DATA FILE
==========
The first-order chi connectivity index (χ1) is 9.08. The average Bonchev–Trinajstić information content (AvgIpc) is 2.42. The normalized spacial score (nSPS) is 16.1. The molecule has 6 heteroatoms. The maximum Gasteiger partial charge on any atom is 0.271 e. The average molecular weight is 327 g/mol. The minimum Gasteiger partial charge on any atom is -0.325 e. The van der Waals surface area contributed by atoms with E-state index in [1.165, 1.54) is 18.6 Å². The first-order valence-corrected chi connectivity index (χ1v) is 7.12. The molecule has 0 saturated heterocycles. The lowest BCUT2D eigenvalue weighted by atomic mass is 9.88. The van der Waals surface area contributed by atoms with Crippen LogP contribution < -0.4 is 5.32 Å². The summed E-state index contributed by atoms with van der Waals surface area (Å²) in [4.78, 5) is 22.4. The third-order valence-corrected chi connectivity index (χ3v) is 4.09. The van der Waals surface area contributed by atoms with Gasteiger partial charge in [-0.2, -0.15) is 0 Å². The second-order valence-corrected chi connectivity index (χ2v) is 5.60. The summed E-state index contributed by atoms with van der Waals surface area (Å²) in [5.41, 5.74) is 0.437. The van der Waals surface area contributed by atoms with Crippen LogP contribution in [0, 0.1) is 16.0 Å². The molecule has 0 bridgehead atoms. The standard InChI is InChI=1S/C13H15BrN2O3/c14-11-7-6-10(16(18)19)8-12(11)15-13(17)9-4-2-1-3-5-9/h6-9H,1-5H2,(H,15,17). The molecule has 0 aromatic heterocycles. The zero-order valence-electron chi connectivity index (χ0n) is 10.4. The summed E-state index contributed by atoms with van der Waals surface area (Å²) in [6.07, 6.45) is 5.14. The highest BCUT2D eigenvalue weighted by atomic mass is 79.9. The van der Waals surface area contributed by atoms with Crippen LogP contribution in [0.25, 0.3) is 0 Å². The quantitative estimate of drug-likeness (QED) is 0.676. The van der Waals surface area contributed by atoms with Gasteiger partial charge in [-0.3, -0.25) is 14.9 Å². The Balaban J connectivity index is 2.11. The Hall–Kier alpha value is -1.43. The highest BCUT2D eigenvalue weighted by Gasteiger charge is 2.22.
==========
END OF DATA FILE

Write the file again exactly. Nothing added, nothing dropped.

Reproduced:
The first-order chi connectivity index (χ1) is 9.08. The average Bonchev–Trinajstić information content (AvgIpc) is 2.42. The normalized spacial score (nSPS) is 16.1. The molecule has 6 heteroatoms. The maximum Gasteiger partial charge on any atom is 0.271 e. The average molecular weight is 327 g/mol. The minimum Gasteiger partial charge on any atom is -0.325 e. The van der Waals surface area contributed by atoms with E-state index in [1.165, 1.54) is 18.6 Å². The first-order valence-corrected chi connectivity index (χ1v) is 7.12. The molecule has 0 saturated heterocycles. The lowest BCUT2D eigenvalue weighted by atomic mass is 9.88. The van der Waals surface area contributed by atoms with Crippen LogP contribution < -0.4 is 5.32 Å². The summed E-state index contributed by atoms with van der Waals surface area (Å²) in [4.78, 5) is 22.4. The third-order valence-corrected chi connectivity index (χ3v) is 4.09. The van der Waals surface area contributed by atoms with Gasteiger partial charge in [-0.2, -0.15) is 0 Å². The second-order valence-corrected chi connectivity index (χ2v) is 5.60. The summed E-state index contributed by atoms with van der Waals surface area (Å²) in [5.41, 5.74) is 0.437. The van der Waals surface area contributed by atoms with Crippen LogP contribution in [0, 0.1) is 16.0 Å². The molecule has 0 bridgehead atoms. The standard InChI is InChI=1S/C13H15BrN2O3/c14-11-7-6-10(16(18)19)8-12(11)15-13(17)9-4-2-1-3-5-9/h6-9H,1-5H2,(H,15,17). The molecule has 0 aromatic heterocycles. The zero-order valence-electron chi connectivity index (χ0n) is 10.4. The summed E-state index contributed by atoms with van der Waals surface area (Å²) in [6.07, 6.45) is 5.14. The highest BCUT2D eigenvalue weighted by atomic mass is 79.9. The van der Waals surface area contributed by atoms with Crippen LogP contribution in [0.25, 0.3) is 0 Å². The quantitative estimate of drug-likeness (QED) is 0.676. The van der Waals surface area contributed by atoms with Gasteiger partial charge in [-0.3, -0.25) is 14.9 Å². The Balaban J connectivity index is 2.11. The Hall–Kier alpha value is -1.43. The highest BCUT2D eigenvalue weighted by Gasteiger charge is 2.22.